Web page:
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Pacific Gas & Electric (PG&E) and its regulator had a culture of checking off boxes, rather than deeply considering the safety of their system, according a report released late last week by an independent panel.

The California Public Utilities Commission (CPUC) created the panel last year to assess the factors that contributed to the explosion of a PG&E gas pipeline in San Bruno last September, which took the lives of eight people and destroyed dozens of homes.

The panel found:
• PG&E and CPUC had a culture more attuned to simply complying with federal code than focusing on the safety of their system.
• A failure at PG&E and CPUC to adequately learn from mistakes or problems discovered internally and elsewhere in the industry.
• Major problems with the quality and availability of records about pipeline safety.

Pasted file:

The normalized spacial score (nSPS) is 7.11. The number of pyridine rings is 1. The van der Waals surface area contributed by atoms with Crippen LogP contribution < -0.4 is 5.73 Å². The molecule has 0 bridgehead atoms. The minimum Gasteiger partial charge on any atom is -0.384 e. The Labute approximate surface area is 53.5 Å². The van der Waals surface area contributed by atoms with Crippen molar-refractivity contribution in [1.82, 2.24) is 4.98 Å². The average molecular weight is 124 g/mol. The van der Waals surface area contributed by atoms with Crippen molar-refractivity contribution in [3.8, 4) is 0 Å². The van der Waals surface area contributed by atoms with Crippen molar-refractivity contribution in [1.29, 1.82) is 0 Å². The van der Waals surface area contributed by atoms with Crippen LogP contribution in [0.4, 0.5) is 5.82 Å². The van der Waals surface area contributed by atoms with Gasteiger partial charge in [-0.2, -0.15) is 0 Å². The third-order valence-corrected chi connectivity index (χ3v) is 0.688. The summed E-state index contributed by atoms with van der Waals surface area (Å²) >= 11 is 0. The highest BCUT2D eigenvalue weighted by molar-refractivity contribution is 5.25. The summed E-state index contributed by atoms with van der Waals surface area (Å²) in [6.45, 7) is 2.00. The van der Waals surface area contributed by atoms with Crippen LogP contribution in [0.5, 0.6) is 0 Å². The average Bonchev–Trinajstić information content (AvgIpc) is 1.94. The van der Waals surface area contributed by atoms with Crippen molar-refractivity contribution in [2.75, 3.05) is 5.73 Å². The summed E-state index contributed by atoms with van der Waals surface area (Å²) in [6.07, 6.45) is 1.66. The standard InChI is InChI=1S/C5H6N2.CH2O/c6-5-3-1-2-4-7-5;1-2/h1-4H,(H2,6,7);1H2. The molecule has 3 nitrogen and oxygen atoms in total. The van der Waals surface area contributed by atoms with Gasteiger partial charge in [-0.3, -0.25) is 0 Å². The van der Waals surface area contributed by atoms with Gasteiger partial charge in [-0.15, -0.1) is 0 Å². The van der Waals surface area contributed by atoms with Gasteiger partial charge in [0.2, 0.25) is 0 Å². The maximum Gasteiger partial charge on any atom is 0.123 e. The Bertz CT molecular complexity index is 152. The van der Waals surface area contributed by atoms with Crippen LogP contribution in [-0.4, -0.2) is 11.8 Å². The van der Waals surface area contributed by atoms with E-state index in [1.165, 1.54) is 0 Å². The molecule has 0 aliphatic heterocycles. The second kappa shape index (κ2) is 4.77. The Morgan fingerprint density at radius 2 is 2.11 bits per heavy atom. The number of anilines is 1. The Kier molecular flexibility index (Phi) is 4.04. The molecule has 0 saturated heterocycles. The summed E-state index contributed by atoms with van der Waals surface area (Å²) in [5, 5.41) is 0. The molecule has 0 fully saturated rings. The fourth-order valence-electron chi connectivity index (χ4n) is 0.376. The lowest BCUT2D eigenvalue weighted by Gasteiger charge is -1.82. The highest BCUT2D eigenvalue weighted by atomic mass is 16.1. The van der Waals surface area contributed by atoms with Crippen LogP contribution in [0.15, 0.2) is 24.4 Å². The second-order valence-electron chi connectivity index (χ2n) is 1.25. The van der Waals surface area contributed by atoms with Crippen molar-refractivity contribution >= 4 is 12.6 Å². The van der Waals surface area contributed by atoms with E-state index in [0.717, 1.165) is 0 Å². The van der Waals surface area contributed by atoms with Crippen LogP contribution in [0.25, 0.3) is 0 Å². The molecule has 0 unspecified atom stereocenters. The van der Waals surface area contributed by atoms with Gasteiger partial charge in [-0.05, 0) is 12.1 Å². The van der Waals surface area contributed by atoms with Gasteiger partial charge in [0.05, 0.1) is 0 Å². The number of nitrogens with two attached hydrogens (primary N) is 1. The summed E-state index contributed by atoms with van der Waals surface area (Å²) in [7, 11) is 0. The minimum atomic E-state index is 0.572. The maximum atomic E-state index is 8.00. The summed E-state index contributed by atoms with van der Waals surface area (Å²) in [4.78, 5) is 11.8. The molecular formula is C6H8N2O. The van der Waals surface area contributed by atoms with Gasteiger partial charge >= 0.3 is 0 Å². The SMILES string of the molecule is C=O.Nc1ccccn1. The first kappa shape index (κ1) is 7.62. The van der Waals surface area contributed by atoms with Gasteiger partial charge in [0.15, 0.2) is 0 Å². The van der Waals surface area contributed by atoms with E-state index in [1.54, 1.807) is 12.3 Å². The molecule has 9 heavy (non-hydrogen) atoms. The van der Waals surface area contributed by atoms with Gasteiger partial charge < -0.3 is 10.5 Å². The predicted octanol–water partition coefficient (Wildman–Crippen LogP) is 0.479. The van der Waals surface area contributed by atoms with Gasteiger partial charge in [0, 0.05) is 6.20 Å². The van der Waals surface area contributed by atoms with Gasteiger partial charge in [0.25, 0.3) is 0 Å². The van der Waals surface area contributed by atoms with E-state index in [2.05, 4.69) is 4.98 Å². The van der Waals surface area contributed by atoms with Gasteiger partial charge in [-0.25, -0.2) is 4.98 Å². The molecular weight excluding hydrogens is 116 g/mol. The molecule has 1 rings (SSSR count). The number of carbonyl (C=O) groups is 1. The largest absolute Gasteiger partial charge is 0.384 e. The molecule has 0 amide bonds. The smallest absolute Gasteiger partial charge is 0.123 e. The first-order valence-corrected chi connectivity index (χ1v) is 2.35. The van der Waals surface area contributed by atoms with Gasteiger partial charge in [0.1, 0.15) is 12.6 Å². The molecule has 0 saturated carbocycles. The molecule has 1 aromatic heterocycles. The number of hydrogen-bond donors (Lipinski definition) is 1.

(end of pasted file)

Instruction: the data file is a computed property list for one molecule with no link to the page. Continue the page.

• At PG&E, a focus on the occupational safety of employees, but no similar focus on the pipeline system’s safety.
• A lack of technical understanding among the management at PG&E.
• People low on the totem pole at CPUC had indeed discovered some problems at PG&E, but people at the top of the agency never took those concerns seriously.
• PG&E’s “Pipeline 2020”, it’s response to the explosion, is unimpressive and prescriptive.
• CPUC remains understaffed and undertrained.

Commissioners heard the testimony of the panelists and vowed to take their recommendations seriously. Commission president Michael Peevey called the report “damning of PG&E across the board,” and agreed there has been a history of a “culture of complacency” at CPUC.

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Shortly after the report hit the street, PG&E issued a statement calling the report “thoughtful” and saying they are moving quickly to adopt its recommendations. Their statement also took full responsibility for the explosion.

“We are deeply sorry for the tragic accident in San Bruno. And we are committed to earning our customers’ trust and confidence by continuing to do whatever is necessary to bring our performance up to industry-leading standards and see that an accident like the one in San Bruno never happens again,” officials said in a statement.

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